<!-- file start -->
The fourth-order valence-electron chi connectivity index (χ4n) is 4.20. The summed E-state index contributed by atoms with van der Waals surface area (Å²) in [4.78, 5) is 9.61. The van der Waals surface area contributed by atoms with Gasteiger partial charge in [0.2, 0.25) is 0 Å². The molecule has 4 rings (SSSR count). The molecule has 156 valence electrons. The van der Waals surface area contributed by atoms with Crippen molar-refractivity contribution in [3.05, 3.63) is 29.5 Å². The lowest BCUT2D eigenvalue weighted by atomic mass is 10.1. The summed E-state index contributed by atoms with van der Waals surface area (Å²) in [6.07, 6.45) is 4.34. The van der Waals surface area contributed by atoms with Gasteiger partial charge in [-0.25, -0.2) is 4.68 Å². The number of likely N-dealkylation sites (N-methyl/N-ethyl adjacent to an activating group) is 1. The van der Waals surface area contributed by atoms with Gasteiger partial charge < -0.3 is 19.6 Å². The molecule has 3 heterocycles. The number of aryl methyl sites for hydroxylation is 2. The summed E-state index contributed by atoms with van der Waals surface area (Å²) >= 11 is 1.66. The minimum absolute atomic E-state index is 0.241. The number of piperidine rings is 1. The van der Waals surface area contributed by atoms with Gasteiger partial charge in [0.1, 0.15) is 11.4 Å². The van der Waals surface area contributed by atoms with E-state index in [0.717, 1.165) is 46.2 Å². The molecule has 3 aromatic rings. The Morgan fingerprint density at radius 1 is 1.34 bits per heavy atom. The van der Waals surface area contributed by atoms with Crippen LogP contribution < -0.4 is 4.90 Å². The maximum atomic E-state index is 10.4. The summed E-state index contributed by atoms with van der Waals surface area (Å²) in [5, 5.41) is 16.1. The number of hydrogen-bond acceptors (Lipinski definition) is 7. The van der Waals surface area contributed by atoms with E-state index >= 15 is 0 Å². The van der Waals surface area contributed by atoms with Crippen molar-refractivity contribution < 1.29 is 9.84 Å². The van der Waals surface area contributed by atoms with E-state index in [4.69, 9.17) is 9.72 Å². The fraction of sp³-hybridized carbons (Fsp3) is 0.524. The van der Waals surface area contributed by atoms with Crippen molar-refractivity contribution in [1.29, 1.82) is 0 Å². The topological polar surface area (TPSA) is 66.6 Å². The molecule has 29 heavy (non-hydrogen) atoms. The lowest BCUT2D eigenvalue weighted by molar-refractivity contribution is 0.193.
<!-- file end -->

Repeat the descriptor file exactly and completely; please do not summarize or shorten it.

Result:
The fourth-order valence-electron chi connectivity index (χ4n) is 4.20. The summed E-state index contributed by atoms with van der Waals surface area (Å²) in [4.78, 5) is 9.61. The van der Waals surface area contributed by atoms with Gasteiger partial charge in [0.2, 0.25) is 0 Å². The molecule has 4 rings (SSSR count). The molecule has 156 valence electrons. The van der Waals surface area contributed by atoms with Crippen molar-refractivity contribution in [3.05, 3.63) is 29.5 Å². The lowest BCUT2D eigenvalue weighted by atomic mass is 10.1. The summed E-state index contributed by atoms with van der Waals surface area (Å²) in [6.07, 6.45) is 4.34. The van der Waals surface area contributed by atoms with Gasteiger partial charge in [-0.25, -0.2) is 4.68 Å². The number of likely N-dealkylation sites (N-methyl/N-ethyl adjacent to an activating group) is 1. The van der Waals surface area contributed by atoms with Gasteiger partial charge < -0.3 is 19.6 Å². The molecule has 3 heterocycles. The number of aryl methyl sites for hydroxylation is 2. The summed E-state index contributed by atoms with van der Waals surface area (Å²) >= 11 is 1.66. The minimum absolute atomic E-state index is 0.241. The number of piperidine rings is 1. The van der Waals surface area contributed by atoms with Gasteiger partial charge in [0.1, 0.15) is 11.4 Å². The van der Waals surface area contributed by atoms with E-state index in [0.717, 1.165) is 46.2 Å². The molecule has 3 aromatic rings. The Morgan fingerprint density at radius 1 is 1.34 bits per heavy atom. The van der Waals surface area contributed by atoms with Crippen LogP contribution < -0.4 is 4.90 Å². The maximum atomic E-state index is 10.4. The summed E-state index contributed by atoms with van der Waals surface area (Å²) in [5, 5.41) is 16.1. The number of hydrogen-bond acceptors (Lipinski definition) is 7. The van der Waals surface area contributed by atoms with E-state index >= 15 is 0 Å². The van der Waals surface area contributed by atoms with Crippen molar-refractivity contribution < 1.29 is 9.84 Å². The van der Waals surface area contributed by atoms with E-state index in [4.69, 9.17) is 9.72 Å². The fraction of sp³-hybridized carbons (Fsp3) is 0.524. The van der Waals surface area contributed by atoms with Crippen molar-refractivity contribution in [1.29, 1.82) is 0 Å². The topological polar surface area (TPSA) is 66.6 Å². The molecule has 29 heavy (non-hydrogen) atoms. The lowest BCUT2D eigenvalue weighted by molar-refractivity contribution is 0.193.